When small businesses use digital banking channels, something sometimes gets lost in translation. There's a language barrier between smaller businesses or nonprofits and their banks that threatens the future adoption of electronic transaction processing.

In an attempt to sell automated clearing house (ACH) payments, Empire Bank is using a mix of education and marketing. "If knowledge is power, we want to get people to understand …we are out there trying to start a dialogue with businesses," says Sandy Jensen, vice president, commercial banking services for Empire Bank.

Faced by competition on all sides — from larger banks, PayPal and alternative payroll providers such as QuickBooks — the $1 billion Springfield, Mo. bank has been targeting churches, non-profits and rental property owners in an attempt to get them to adopt ACH payments. It's doing this through in-person visits, marketing and participation in programs such as NACHA's campaign to standardize ACH language and messaging.

Jensen says most people know what direct deposit is, but other terms such as "debit" or "credit" can trip people up because they don't always mean the same thing in banking, business or accounting. "The lingo is backward in banking …and businesses can get confused if they are paying money in or out," Jensen says.

In accounting, a decrease in an asset account is a credit, while an increase to a liability account is a debit. In banking, the perspective is different — the increase in a customer's asset account is a "credit" (to the customer, that's a "debit" because his or her asset account is getting larger). These differences are mostly invisible to consumers, but can crop up for businesses that have more complicated balance sheets.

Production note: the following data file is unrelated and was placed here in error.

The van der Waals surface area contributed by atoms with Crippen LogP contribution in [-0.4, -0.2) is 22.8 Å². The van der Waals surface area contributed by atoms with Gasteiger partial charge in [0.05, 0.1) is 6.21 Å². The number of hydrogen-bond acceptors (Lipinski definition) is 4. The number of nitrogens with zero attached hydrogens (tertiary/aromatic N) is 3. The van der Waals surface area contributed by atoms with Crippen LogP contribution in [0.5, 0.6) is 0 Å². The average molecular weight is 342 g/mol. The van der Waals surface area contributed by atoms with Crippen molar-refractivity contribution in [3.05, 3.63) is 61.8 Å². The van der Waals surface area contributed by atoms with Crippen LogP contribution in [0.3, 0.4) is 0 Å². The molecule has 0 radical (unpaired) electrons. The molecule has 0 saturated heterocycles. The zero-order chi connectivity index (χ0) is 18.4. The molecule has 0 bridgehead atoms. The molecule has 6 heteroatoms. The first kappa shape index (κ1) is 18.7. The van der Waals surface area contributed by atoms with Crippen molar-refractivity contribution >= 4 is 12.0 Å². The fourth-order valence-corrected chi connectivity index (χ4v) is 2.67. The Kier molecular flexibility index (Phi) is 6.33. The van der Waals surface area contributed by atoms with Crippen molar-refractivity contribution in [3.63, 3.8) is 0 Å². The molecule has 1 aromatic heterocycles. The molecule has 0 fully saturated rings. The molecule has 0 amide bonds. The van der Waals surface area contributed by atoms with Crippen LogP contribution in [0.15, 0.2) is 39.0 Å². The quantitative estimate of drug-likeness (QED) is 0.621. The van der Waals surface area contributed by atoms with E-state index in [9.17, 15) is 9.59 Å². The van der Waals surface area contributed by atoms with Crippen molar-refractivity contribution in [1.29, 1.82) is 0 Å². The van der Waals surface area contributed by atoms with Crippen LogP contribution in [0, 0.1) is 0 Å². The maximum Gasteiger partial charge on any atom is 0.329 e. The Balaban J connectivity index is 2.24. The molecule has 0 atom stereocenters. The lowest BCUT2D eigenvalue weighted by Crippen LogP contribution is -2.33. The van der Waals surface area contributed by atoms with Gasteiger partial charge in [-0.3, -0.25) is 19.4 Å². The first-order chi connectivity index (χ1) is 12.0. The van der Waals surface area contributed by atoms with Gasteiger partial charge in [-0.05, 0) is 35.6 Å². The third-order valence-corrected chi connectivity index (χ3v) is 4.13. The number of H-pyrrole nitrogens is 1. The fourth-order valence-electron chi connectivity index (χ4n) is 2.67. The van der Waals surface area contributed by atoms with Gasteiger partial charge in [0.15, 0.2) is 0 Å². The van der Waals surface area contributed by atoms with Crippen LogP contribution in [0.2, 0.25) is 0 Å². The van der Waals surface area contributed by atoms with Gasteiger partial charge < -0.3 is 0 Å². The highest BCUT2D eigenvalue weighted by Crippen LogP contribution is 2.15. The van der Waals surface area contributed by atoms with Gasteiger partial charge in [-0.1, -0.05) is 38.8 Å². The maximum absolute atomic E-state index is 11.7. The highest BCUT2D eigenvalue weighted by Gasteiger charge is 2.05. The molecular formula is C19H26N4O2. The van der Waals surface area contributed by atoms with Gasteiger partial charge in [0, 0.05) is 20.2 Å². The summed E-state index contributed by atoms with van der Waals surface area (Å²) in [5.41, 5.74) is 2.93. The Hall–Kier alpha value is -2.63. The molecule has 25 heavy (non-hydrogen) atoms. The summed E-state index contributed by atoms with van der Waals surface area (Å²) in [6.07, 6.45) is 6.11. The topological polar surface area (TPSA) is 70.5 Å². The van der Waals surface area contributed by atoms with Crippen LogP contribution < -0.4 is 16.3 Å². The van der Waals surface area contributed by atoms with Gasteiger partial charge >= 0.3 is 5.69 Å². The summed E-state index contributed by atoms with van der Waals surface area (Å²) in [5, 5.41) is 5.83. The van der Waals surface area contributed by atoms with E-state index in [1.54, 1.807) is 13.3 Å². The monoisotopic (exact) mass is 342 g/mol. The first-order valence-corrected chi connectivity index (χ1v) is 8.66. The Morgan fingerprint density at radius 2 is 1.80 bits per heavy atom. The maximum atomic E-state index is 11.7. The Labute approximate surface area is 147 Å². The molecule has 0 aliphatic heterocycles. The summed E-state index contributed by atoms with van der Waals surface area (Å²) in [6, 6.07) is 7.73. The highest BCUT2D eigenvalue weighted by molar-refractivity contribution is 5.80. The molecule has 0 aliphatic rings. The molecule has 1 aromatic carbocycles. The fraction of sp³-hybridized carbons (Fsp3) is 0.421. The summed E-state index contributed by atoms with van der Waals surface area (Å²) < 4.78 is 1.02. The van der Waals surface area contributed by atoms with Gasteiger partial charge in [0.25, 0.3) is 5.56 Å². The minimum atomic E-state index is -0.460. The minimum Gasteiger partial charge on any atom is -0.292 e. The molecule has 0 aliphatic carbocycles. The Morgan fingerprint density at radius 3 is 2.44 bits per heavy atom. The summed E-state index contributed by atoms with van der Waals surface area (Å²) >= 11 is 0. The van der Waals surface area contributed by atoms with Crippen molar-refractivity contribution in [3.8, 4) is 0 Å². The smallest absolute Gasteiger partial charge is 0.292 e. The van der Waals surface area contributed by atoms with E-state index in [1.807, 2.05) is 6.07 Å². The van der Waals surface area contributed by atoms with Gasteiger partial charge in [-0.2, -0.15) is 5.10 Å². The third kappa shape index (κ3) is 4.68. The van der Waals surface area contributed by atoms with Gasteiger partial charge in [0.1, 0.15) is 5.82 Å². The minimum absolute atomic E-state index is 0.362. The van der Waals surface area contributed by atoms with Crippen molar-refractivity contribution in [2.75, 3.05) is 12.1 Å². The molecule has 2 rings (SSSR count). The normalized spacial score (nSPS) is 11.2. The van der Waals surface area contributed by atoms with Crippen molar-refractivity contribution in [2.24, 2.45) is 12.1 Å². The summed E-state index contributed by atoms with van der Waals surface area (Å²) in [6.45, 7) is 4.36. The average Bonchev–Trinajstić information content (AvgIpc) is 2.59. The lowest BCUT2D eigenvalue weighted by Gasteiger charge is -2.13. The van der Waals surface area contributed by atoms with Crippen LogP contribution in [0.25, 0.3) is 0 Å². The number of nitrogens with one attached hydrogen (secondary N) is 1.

Jensen says a debit to an ACH originating company needs to be thought of almost like the company has "accepted a debit card entry." She says because of years of the U.S. Department of the Treasury utilizing ACH for direct deposit, most businesses understand that doing a direct deposit will pay their employees, but when the business owners see "pre-authorized debit" they can become confused as to what this means to them.

"In the event of an ACH corporate debit or credit, it is even more confusing," Jensen says. "They understand a 'vendor payment,' and they also understand cash concentration vs. cash disbursement. When I sell to business customers, and the smaller to medium sized customers that we are all trying to target, many times there is confusion. If there was a more standardized term that was marketed and vendors used the term, it would attract more interest in ACH origination from business customers," Jensen says.

The bank's outreach will come in the form of fliers and information given to consumers in teller lines selling the benefit of pitching ACH to their employer or landlords as a service.

NACHA, a nonprofit that manages the ACH network on behalf of about 10,000 financial institutions, has been grappling with the ACH language issue for more than a year. It's launched a micro site and has been pushing stakeholders to use the phrase "via ACH" in digital and paper literature tied to ACH. ACH volume has been on the upswing lately following a sluggish period near the end of the last decade.